Will acres of solar panels, wind farms, and electric and hybrid cars lead to disappointment based on substituting nasty new environmental side effects for problems we already have? Bakke closes with the proposal that “…Americans, including Christians, will eventually have to learn to live with less.”

Carbon is a key component of all known life on Earth. Let us make a commitment to our Creator to manage carbon with utmost respect and wisdom.      





Saturday, June 29, 2019

Wondering About Fossil Fuels

Christianity Today in June 2019 published a lengthy article about the fossil fuel resource of petroleum. The magazine cover background was a colorful depiction of an oil slick on water to backdrop the title “God Gave Us Oil—Should We Keep Using It?” Only indirectly did the article by Ken Bakke, associate professor of English and of the Climate Center of Texas Tech University, refer to other fossil fuel resources. The same concerns Bakke expressed about petroleum could apply to the other “big three” fossil fuels—coal and natural gas.

Bakke relates the story of Edwin L. Drake in western Pennsylvania in 1859 who drilled the first successful oil well. Drake discovered a landmark technology for oil well drilling. “What followed was arguably the most rapid economic and cultural transformation of the world,” according to Bakke. Many theologians and historians credited God for the gift of plentiful oil at this point in human history. In the next century, “…America had powered itself to world dominance—with oil fueling the engine of its growth and prosperity.” Coal had earlier launched the Industrial Revolution, supplanting the energy formerly supplied by wind, wood, and water power.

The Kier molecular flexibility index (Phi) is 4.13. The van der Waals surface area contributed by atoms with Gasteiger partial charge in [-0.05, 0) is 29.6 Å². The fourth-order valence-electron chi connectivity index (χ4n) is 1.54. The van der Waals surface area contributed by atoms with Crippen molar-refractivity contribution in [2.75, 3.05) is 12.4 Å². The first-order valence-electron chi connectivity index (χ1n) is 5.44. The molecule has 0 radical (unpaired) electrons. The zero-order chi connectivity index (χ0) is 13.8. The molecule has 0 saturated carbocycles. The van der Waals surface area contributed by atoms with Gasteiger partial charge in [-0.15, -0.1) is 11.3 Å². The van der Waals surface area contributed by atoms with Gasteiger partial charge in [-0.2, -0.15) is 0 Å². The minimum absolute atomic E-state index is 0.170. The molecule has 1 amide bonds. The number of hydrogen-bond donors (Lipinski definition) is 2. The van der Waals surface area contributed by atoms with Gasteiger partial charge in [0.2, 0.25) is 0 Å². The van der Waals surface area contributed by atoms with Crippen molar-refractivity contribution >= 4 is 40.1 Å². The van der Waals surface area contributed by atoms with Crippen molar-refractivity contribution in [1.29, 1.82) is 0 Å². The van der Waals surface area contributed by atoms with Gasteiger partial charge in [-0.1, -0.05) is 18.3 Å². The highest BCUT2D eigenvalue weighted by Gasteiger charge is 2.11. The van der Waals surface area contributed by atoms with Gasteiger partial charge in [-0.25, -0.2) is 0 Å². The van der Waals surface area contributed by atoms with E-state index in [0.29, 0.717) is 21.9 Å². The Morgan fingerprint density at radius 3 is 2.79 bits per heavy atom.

In the late 18th century, “when economic and and technological advancements, enabled by coal and then oil, lengthened life expectancies and sent the population soaring on a near vertical trajectory to 7.7 billion today,” many things changed in our energy outlook. Oil has, indeed, been a gift from God. In like manner, we may relate the same for coal and the recently enhanced vision of the role of natural gas which has been discovered in many new deposits such as the Marcellus Shale in the Northeastern US.

The term Creator of All Things (Colossians 1:16) applies to the actions of God over eons of time. His creative work in our early universe and later when our galaxy and Solar System became physical realities spanned billions of years as humans reckon time. The work of God is not time constrained. People are subject to time awareness, limitations, and restrictions. God is not limited by constraints of time as are humans. People tend to construct historical timelines along which events are pinpointed. Actions of The Creator of All Things may extend over millions of years. So it is with fossil fuels formed over a sequence of changing conditions over many millions of years.

Ken Bakke’s wide-ranging six page article in CT recounts the millions of years of geologic processes which formed present day petroleum deposits upon which our modern societal growth and prosperity is firmly anchored. His account, though brief, is accurate: “There is no denying oil’s awesome power, harnessed from solar energy sequestered in simple ocean organisms that sank over eons to the sea floor. Under intense pressure, this dead carbon formed deposits that when mined and refined have such pent-up strength—as petroleum engineers like to tell it—that a mere teacup of gasoline can move a 1,000-pound vehicle a mile up a mountain road.” Coal was formed from land plant deposits formed in swampy areas and buried under layers of sediment. Over millions of year, algae, zooplankton and land plants were transformed into petroleum and coal. Pressure and heat chemically altered the organic materials into a multitude of different products accessible by multiple modern refining processes.